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Hutchinson gazette. (Hutchinson, Kan.) 1895-1902, November 21, 1895, Image 3

Image and text provided by Kansas State Historical Society; Topeka, KS

Persistent link: https://chroniclingamerica.loc.gov/lccn/sn85030687/1895-11-21/ed-1/seq-3/

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American Steam Laundry.
flUTTOn & OSWALD, Proprietors.
Fnrtn Laborers Getting Bis Dollars a
Mouth Facts Begardlng Beporta of
"a Revival of Prosperity" SUrrntlon
Una to Compete with Chenp Living.
Telephone 107, West Sherman Street.
T. J. Wolfersberger,
(Successor to I. Wolfersberger)
Make a speai&lty of country sale
Speaks bjth German and English
Prices to suit the times. Peildenoo,
No, 750 Avenue E. Cull at Gazette
flee or Vincents store. .
The Oldest Wholesale Whisky Home
in Kansas City.
Standard Liquor Company,
Established by R. S. Patterson 1881
614 Broadway.
Kansas City, - Ma
Kentucky Bourdon. $1.68, (3.00, III), II.
UO. fi,i0 per Kftllon.
PenD. orMd, Byo, $2.00, MOO, 11,00, &
per gallon.
Brandies, Wines, Gin. Kumnol, &!co!,Rni
Terms: Cash with order. No extra charge,
r. O. U., KannMClty, Mo. Send for Catalog
ne sod frloe UeL
Witt Dining Cr, Vesllbaled Drawing Beta
deeping Can, Becllnlng Chair Cars (Sett tn4
Tlie -A.tlan.tio Ooaot
New York,' Boston,
Philadelphia, Cincinnati,
Niaoara Falls, Pittmum,
e'er fan Infermatloa, Address
- -' A all A V ie Ha
Be for the Times.
Prvreaaand Poverty. An motrh-y
tit the eaust ef induatrlal depreaeions and la
eraeao ef want wrih lacreaM of wealth 1 The Rank,
One ef the moat mrpertent contributions yat male
to economic literature. It i full of vital thouf ht.
is written with earneatneu and power, and le e work
kard te lav down when ewe Uta.Ptpulr 4a.
ante Mmkif.
Pragma and Poverty" b net merely the moat
erfgutaL the mot Uniting and Important eontribu
Jen which political economy tin yt received tree
America, tut it u not too inucn to lay tnai in ueoe
reiBtcte It ho had 10 equal elnre the publication cat
" The Wealth ef NaHoni," by Adam Smith, act.
tary.fe.or, atleaat, ainre Mallhua formulated hi.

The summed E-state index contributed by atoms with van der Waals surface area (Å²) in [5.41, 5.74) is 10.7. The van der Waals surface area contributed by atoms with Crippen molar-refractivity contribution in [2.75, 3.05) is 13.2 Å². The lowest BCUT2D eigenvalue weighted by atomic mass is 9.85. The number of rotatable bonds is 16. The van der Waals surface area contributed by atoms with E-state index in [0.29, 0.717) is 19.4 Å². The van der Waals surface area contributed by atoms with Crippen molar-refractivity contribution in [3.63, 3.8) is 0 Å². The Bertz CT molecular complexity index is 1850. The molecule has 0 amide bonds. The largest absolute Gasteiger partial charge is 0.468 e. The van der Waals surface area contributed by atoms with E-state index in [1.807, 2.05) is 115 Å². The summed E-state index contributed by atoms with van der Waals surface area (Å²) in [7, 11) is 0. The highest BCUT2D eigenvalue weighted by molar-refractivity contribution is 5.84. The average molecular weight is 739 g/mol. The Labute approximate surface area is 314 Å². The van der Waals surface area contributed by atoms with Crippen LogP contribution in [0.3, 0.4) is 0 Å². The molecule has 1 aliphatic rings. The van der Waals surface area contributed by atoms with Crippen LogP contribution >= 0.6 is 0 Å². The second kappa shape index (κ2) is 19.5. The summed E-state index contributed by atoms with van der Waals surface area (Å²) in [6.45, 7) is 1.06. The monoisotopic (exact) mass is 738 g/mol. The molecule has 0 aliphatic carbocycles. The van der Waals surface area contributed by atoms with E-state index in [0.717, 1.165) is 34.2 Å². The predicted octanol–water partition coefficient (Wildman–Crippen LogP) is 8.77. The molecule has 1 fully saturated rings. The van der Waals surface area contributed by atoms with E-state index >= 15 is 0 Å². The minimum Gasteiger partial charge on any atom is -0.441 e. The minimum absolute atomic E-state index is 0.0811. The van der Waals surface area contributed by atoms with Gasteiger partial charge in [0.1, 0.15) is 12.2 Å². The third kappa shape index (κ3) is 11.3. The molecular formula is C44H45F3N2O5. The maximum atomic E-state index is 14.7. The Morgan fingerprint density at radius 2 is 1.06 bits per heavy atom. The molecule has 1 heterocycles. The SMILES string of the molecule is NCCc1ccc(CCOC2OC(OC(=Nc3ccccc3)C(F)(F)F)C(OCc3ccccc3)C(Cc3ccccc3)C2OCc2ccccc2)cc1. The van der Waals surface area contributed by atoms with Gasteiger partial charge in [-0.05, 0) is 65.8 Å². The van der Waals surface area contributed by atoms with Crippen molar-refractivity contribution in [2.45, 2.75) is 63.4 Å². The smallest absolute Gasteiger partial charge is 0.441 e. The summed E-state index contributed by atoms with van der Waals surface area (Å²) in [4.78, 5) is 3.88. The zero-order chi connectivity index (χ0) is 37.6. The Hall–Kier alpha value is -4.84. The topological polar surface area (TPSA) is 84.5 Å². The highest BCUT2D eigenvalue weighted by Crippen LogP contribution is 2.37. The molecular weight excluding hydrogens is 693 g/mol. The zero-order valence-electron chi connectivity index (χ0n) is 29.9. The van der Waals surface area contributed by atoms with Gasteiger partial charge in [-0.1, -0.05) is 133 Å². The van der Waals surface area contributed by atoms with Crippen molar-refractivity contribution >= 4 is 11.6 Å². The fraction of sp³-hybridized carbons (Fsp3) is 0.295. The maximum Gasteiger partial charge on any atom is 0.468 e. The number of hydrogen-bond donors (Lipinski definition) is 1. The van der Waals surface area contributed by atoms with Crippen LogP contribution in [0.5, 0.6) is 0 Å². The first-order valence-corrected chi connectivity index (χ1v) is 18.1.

Qieory ef population and Ricardo hit theory of rank
A eeers efffreeiive, not to y audacioue, took waa
never erruten. raw rare turn.
Spolal Problema.
'roblema. The H. Y.Sim eryei
1 who read only tor dlverilon we auv
My im mere u not a ry ra, in uue neon, par
M Bare paragraph but will compel attendee)."
Pfejteotlon or Free TradT An
anareuutloi of the urlff stieitlon with eepeaU Ra
mu4 to the Intaiaau ef Laboa.
Mr. Oeorie kee written ee an economist ojelsre.
fbrwari yea, mere than that, ae e patriot and a
Coetatlan. We Manny eommend hit took to al
wnewtah to Me en biteUlgent dlKuatlenof e live sad
popular fMetl
Cturii Pnu, New York.
A Parplfxed Philosopher, lemg
eaenamloatUn nf Mr. llrrbett openrer'a vsrkwi
Meranoat 0 trie Land duration, with aonatbeV
cental reference In hie tynthetlc philosophy.
geeer mailt d ee, re-eta' fa peter fr Co eon
ee, etea, $i.o. Htlf ulf or A ft moncm,
Jt.oeeeci. "7rorti miTrnnttf" mni"Sm
iUl VrellW an aJepuurd ia tmuOmj ttU mt
Thej Condition of Labor. A rooty
to the eneydleel 0 Pope Lao XIII. CeeriaWea
the out of iheoncycllcaL
Not enty the moat ludd, compact and aatbfacterv
enpoMlileo of the single tan dectrlne that h
paired, but the keaneat ctitlaueen tlio oaveral theoa
rle. W euntoniporenoeut wlliiei, Ceipel kU
OM jf etnfr, Peter, I emfi.
Tb Land Quentlon. What It loretvei
eneTrlew Alenelt Can no Sallied.
One rteee from a reedln( of thia work with a oaa.
vVtlen of the Juetlee of the theory advocated, lad
admiration foe the clearaaM wltk wkieh k al
te4.-V. r. Timu.
N b em)of lofls keeatlfUl In competition ani
feefewiarin thoufht. Victor Nuo never pmaif
enythlaf (ruder. Siernuxtt Set.
t'pfr, 10 mil.
Property In Land. A Piiupiimak.